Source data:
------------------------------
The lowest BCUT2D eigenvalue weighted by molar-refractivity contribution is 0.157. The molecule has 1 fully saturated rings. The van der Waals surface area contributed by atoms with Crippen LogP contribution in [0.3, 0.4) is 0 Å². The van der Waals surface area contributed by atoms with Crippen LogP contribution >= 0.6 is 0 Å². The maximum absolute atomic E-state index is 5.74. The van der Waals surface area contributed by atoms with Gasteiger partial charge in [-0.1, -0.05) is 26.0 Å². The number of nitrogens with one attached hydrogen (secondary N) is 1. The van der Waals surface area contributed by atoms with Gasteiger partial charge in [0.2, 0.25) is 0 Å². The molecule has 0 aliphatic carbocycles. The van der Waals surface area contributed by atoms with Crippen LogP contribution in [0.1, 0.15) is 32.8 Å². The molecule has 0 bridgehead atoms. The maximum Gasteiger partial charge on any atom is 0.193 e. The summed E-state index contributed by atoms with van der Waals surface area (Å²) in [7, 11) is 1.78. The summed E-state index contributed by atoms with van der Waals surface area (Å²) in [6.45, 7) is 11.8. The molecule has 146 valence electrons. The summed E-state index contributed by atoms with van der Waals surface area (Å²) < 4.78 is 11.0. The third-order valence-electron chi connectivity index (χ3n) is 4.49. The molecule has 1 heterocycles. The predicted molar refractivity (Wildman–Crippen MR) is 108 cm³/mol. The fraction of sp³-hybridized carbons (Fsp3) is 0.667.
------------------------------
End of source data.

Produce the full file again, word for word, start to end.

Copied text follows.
The lowest BCUT2D eigenvalue weighted by molar-refractivity contribution is 0.157. The molecule has 1 fully saturated rings. The van der Waals surface area contributed by atoms with Crippen LogP contribution in [0.3, 0.4) is 0 Å². The van der Waals surface area contributed by atoms with Crippen LogP contribution >= 0.6 is 0 Å². The maximum absolute atomic E-state index is 5.74. The van der Waals surface area contributed by atoms with Gasteiger partial charge in [-0.1, -0.05) is 26.0 Å². The number of nitrogens with one attached hydrogen (secondary N) is 1. The van der Waals surface area contributed by atoms with Gasteiger partial charge in [0.2, 0.25) is 0 Å². The molecule has 0 aliphatic carbocycles. The van der Waals surface area contributed by atoms with Crippen LogP contribution in [0.1, 0.15) is 32.8 Å². The molecule has 0 bridgehead atoms. The maximum Gasteiger partial charge on any atom is 0.193 e. The summed E-state index contributed by atoms with van der Waals surface area (Å²) in [7, 11) is 1.78. The summed E-state index contributed by atoms with van der Waals surface area (Å²) in [6.45, 7) is 11.8. The molecule has 146 valence electrons. The summed E-state index contributed by atoms with van der Waals surface area (Å²) < 4.78 is 11.0. The third-order valence-electron chi connectivity index (χ3n) is 4.49. The molecule has 1 heterocycles. The predicted molar refractivity (Wildman–Crippen MR) is 108 cm³/mol. The fraction of sp³-hybridized carbons (Fsp3) is 0.667.